NORTHERN VIRGINIA (WDVM) — First responders are trained to handle traumatic situations, but firefighters say COVID-19 has added yet another layer onto the difficulties of maintaining their mental health.

“I think society, in general, is fatigued with the pandemic and the certain protocols we are all having to follow based on the guidance we are given,” said Dan McCleese, Chief Safety Officer from PWC Dept. of Fire & Rescue. “The same is true for EMS. Increased levels of PPE, the frequency of the calls…it does impact the fatigue level of our providers.”

McCleese says the pandemic has caused staff to utilize mental health resources available to them at overwhelming rates.

“In Prince William County, we have a resiliency center where our first responders have an opportunity to speak with counselors…I know that they’re readily booked out, I think we have four personnel now that are available for our roughly 400 employees in fire and rescue,” said McCleese.

Over in Arlington, Battalion Chief Anne Marsh from the Arlington County Fire Department says mental health resources are plentiful.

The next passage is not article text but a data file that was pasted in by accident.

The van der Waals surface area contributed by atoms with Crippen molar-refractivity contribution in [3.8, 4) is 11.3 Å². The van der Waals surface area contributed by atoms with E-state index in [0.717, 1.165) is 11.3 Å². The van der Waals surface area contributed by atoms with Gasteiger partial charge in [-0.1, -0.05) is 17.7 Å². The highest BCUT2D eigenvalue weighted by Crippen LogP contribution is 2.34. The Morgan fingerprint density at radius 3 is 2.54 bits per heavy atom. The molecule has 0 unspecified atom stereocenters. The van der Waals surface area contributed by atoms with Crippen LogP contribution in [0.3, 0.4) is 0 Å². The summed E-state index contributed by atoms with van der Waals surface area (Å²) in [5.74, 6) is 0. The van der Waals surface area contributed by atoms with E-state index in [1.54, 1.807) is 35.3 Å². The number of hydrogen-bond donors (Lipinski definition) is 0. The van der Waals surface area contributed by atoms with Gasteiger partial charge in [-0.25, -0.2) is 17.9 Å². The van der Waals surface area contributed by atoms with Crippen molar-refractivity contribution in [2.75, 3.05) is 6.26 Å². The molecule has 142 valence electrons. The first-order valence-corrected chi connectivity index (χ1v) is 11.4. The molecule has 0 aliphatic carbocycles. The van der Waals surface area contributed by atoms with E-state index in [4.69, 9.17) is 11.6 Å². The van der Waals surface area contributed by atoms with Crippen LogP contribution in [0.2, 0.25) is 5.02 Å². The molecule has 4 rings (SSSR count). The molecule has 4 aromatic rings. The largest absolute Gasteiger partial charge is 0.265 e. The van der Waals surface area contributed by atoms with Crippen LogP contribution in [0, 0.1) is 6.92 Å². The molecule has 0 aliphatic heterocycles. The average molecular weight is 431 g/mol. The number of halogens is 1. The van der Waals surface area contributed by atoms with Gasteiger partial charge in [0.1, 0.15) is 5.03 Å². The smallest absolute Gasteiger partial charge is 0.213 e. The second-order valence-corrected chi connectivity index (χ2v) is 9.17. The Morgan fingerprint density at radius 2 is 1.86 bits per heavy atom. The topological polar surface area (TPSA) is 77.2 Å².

“There’s a facility that firefighters use by the IAFF that’s an option is someone is really reached a point where they need more help than we are able to give,” said Marsh.

Mental health has not been the only struggle the department has had to face during the pandemic.

“When it sort of crashed over us, there was a problem, and you can still see it today, with morale,” said Marsh. “A fire station is a unique environment, where people work very very closely together…Having to stay six feet apart, wearing a mask in the station 24/7 unless you’re sleeping, that put a real dent in morale.”

Through it all, the first responders have depended on one another for emotional support.

“We are a family, and your family is who you turn to whether you need or you want to talk something out or cry,” said McCleese. “It’s helpful to have that support network. That’s why you see fire and rescue departments being so tight-knit.”